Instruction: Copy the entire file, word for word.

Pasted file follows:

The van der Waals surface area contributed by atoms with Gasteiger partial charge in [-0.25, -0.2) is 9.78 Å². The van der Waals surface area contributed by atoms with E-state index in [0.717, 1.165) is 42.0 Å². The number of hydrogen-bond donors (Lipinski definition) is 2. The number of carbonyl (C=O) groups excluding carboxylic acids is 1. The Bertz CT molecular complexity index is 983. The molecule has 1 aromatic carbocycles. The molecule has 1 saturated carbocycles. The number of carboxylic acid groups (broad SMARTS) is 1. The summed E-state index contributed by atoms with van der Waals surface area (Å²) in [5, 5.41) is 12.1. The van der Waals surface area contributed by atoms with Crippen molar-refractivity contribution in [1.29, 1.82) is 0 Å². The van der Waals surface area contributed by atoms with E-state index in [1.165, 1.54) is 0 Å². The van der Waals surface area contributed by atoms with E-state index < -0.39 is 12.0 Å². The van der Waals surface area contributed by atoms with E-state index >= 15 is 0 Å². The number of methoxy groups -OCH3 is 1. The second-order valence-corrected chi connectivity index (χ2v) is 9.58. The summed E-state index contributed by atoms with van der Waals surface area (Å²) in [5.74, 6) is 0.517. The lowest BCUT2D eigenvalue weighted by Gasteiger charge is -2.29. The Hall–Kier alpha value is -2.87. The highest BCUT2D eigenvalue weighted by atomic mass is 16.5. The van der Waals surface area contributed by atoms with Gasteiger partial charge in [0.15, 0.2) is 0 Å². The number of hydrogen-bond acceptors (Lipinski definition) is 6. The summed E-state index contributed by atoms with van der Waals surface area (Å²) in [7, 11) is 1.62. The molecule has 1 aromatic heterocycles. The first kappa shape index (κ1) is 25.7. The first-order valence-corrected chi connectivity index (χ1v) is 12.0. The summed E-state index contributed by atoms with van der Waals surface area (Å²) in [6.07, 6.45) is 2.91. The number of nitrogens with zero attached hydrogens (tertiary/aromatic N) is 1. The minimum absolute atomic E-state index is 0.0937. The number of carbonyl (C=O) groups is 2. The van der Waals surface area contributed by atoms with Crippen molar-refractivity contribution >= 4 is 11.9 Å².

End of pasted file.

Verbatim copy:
The van der Waals surface area contributed by atoms with Gasteiger partial charge in [-0.25, -0.2) is 9.78 Å². The van der Waals surface area contributed by atoms with E-state index in [0.717, 1.165) is 42.0 Å². The number of hydrogen-bond donors (Lipinski definition) is 2. The number of carbonyl (C=O) groups excluding carboxylic acids is 1. The Bertz CT molecular complexity index is 983. The molecule has 1 aromatic carbocycles. The molecule has 1 saturated carbocycles. The number of carboxylic acid groups (broad SMARTS) is 1. The summed E-state index contributed by atoms with van der Waals surface area (Å²) in [5, 5.41) is 12.1. The van der Waals surface area contributed by atoms with Crippen molar-refractivity contribution in [1.29, 1.82) is 0 Å². The van der Waals surface area contributed by atoms with E-state index in [1.165, 1.54) is 0 Å². The van der Waals surface area contributed by atoms with E-state index < -0.39 is 12.0 Å². The van der Waals surface area contributed by atoms with E-state index >= 15 is 0 Å². The number of methoxy groups -OCH3 is 1. The second-order valence-corrected chi connectivity index (χ2v) is 9.58. The summed E-state index contributed by atoms with van der Waals surface area (Å²) in [5.74, 6) is 0.517. The lowest BCUT2D eigenvalue weighted by Gasteiger charge is -2.29. The Hall–Kier alpha value is -2.87. The highest BCUT2D eigenvalue weighted by atomic mass is 16.5. The van der Waals surface area contributed by atoms with Gasteiger partial charge in [0.15, 0.2) is 0 Å². The number of hydrogen-bond acceptors (Lipinski definition) is 6. The summed E-state index contributed by atoms with van der Waals surface area (Å²) in [7, 11) is 1.62. The molecule has 1 aromatic heterocycles. The first kappa shape index (κ1) is 25.7. The first-order valence-corrected chi connectivity index (χ1v) is 12.0. The summed E-state index contributed by atoms with van der Waals surface area (Å²) in [6.07, 6.45) is 2.91. The number of nitrogens with zero attached hydrogens (tertiary/aromatic N) is 1. The minimum absolute atomic E-state index is 0.0937. The number of carbonyl (C=O) groups is 2. The van der Waals surface area contributed by atoms with Crippen molar-refractivity contribution >= 4 is 11.9 Å².